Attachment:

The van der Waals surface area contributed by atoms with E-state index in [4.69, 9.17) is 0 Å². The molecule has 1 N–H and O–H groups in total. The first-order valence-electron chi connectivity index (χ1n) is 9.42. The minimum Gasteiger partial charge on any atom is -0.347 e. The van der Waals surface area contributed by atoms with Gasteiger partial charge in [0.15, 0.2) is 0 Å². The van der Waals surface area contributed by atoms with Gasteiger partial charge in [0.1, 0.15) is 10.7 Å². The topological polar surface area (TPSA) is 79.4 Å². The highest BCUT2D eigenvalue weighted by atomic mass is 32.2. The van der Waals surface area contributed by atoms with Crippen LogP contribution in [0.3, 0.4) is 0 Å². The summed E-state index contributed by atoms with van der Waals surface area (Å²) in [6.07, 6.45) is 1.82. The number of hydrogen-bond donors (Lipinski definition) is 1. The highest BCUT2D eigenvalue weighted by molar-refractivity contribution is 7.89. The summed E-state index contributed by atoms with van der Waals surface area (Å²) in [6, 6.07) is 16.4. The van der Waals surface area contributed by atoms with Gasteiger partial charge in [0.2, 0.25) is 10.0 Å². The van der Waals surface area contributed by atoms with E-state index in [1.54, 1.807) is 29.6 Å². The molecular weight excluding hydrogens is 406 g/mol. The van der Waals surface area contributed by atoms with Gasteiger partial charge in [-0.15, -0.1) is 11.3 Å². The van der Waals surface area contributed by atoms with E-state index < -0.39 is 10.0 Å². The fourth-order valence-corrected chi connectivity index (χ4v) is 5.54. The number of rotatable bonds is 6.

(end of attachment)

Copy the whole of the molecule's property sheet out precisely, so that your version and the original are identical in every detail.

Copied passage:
The van der Waals surface area contributed by atoms with E-state index in [4.69, 9.17) is 0 Å². The molecule has 1 N–H and O–H groups in total. The first-order valence-electron chi connectivity index (χ1n) is 9.42. The minimum Gasteiger partial charge on any atom is -0.347 e. The van der Waals surface area contributed by atoms with Gasteiger partial charge in [0.15, 0.2) is 0 Å². The van der Waals surface area contributed by atoms with Gasteiger partial charge in [0.1, 0.15) is 10.7 Å². The topological polar surface area (TPSA) is 79.4 Å². The highest BCUT2D eigenvalue weighted by atomic mass is 32.2. The van der Waals surface area contributed by atoms with Crippen LogP contribution in [0.3, 0.4) is 0 Å². The summed E-state index contributed by atoms with van der Waals surface area (Å²) in [6.07, 6.45) is 1.82. The number of hydrogen-bond donors (Lipinski definition) is 1. The highest BCUT2D eigenvalue weighted by molar-refractivity contribution is 7.89. The summed E-state index contributed by atoms with van der Waals surface area (Å²) in [6, 6.07) is 16.4. The van der Waals surface area contributed by atoms with Gasteiger partial charge in [0.2, 0.25) is 10.0 Å². The van der Waals surface area contributed by atoms with E-state index in [1.54, 1.807) is 29.6 Å². The molecular weight excluding hydrogens is 406 g/mol. The van der Waals surface area contributed by atoms with Gasteiger partial charge in [-0.15, -0.1) is 11.3 Å². The van der Waals surface area contributed by atoms with E-state index < -0.39 is 10.0 Å². The fourth-order valence-corrected chi connectivity index (χ4v) is 5.54. The number of rotatable bonds is 6.